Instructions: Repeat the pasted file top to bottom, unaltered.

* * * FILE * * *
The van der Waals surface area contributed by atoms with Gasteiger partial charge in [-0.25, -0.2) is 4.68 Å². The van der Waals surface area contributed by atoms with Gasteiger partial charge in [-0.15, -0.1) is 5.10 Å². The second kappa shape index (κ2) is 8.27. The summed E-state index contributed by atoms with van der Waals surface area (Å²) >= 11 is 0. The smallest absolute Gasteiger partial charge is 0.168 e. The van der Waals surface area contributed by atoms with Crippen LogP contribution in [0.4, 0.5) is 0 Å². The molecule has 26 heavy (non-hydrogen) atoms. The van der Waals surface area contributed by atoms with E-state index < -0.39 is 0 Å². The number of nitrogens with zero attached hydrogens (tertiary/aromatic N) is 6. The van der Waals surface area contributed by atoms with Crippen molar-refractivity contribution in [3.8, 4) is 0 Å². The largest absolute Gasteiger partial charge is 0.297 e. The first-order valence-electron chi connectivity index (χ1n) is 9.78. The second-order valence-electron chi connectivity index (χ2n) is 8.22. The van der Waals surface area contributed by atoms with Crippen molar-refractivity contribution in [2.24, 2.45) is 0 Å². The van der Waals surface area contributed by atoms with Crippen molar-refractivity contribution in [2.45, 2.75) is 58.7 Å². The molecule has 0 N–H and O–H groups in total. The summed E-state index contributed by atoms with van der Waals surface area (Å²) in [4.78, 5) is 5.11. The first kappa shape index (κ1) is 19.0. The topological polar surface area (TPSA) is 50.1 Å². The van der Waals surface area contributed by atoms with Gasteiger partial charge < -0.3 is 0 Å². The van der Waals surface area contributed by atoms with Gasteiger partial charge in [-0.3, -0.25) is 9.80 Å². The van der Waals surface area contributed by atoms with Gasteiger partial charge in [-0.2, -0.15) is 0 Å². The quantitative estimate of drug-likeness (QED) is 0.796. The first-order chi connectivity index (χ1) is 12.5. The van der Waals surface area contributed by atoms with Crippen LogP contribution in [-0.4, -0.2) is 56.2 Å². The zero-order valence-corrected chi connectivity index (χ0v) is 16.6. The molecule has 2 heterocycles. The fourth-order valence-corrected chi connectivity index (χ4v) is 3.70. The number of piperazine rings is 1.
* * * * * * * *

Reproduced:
The van der Waals surface area contributed by atoms with Gasteiger partial charge in [-0.25, -0.2) is 4.68 Å². The van der Waals surface area contributed by atoms with Gasteiger partial charge in [-0.15, -0.1) is 5.10 Å². The second kappa shape index (κ2) is 8.27. The summed E-state index contributed by atoms with van der Waals surface area (Å²) >= 11 is 0. The smallest absolute Gasteiger partial charge is 0.168 e. The van der Waals surface area contributed by atoms with Crippen LogP contribution in [0.4, 0.5) is 0 Å². The molecule has 26 heavy (non-hydrogen) atoms. The van der Waals surface area contributed by atoms with E-state index < -0.39 is 0 Å². The number of nitrogens with zero attached hydrogens (tertiary/aromatic N) is 6. The van der Waals surface area contributed by atoms with Crippen molar-refractivity contribution in [3.8, 4) is 0 Å². The largest absolute Gasteiger partial charge is 0.297 e. The first-order valence-electron chi connectivity index (χ1n) is 9.78. The second-order valence-electron chi connectivity index (χ2n) is 8.22. The van der Waals surface area contributed by atoms with Crippen molar-refractivity contribution in [2.24, 2.45) is 0 Å². The van der Waals surface area contributed by atoms with Crippen molar-refractivity contribution in [2.45, 2.75) is 58.7 Å². The molecule has 0 N–H and O–H groups in total. The summed E-state index contributed by atoms with van der Waals surface area (Å²) in [4.78, 5) is 5.11. The first kappa shape index (κ1) is 19.0. The topological polar surface area (TPSA) is 50.1 Å². The van der Waals surface area contributed by atoms with Gasteiger partial charge < -0.3 is 0 Å². The van der Waals surface area contributed by atoms with Gasteiger partial charge in [-0.3, -0.25) is 9.80 Å². The van der Waals surface area contributed by atoms with Gasteiger partial charge in [-0.2, -0.15) is 0 Å². The quantitative estimate of drug-likeness (QED) is 0.796. The first-order chi connectivity index (χ1) is 12.5. The van der Waals surface area contributed by atoms with Crippen LogP contribution in [-0.4, -0.2) is 56.2 Å². The zero-order valence-corrected chi connectivity index (χ0v) is 16.6. The molecule has 2 heterocycles. The fourth-order valence-corrected chi connectivity index (χ4v) is 3.70. The number of piperazine rings is 1.